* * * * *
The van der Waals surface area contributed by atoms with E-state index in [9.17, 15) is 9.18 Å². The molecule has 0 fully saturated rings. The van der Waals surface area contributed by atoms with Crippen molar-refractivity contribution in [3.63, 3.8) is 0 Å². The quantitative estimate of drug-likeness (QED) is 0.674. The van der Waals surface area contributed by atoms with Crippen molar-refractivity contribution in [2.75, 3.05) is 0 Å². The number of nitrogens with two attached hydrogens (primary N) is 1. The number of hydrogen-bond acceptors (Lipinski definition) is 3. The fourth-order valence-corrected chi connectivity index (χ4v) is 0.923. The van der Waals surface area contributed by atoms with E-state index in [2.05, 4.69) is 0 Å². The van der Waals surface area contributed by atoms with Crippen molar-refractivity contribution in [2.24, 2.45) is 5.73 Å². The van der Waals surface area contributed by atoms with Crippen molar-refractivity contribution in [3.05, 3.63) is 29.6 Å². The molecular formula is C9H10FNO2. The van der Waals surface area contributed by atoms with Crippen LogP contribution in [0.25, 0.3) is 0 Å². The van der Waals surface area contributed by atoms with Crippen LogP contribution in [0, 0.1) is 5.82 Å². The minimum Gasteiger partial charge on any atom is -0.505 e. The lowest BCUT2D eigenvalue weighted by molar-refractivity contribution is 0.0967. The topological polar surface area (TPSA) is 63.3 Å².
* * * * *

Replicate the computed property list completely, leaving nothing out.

The van der Waals surface area contributed by atoms with E-state index in [9.17, 15) is 9.18 Å². The molecule has 0 fully saturated rings. The van der Waals surface area contributed by atoms with Crippen molar-refractivity contribution in [3.63, 3.8) is 0 Å². The quantitative estimate of drug-likeness (QED) is 0.674. The van der Waals surface area contributed by atoms with Crippen molar-refractivity contribution in [2.75, 3.05) is 0 Å². The number of nitrogens with two attached hydrogens (primary N) is 1. The number of hydrogen-bond acceptors (Lipinski definition) is 3. The fourth-order valence-corrected chi connectivity index (χ4v) is 0.923. The van der Waals surface area contributed by atoms with E-state index in [2.05, 4.69) is 0 Å². The van der Waals surface area contributed by atoms with Crippen molar-refractivity contribution in [2.24, 2.45) is 5.73 Å². The van der Waals surface area contributed by atoms with Crippen molar-refractivity contribution in [3.05, 3.63) is 29.6 Å². The molecular formula is C9H10FNO2. The van der Waals surface area contributed by atoms with Crippen LogP contribution in [0.25, 0.3) is 0 Å². The van der Waals surface area contributed by atoms with Crippen LogP contribution in [0, 0.1) is 5.82 Å². The minimum Gasteiger partial charge on any atom is -0.505 e. The lowest BCUT2D eigenvalue weighted by molar-refractivity contribution is 0.0967. The topological polar surface area (TPSA) is 63.3 Å².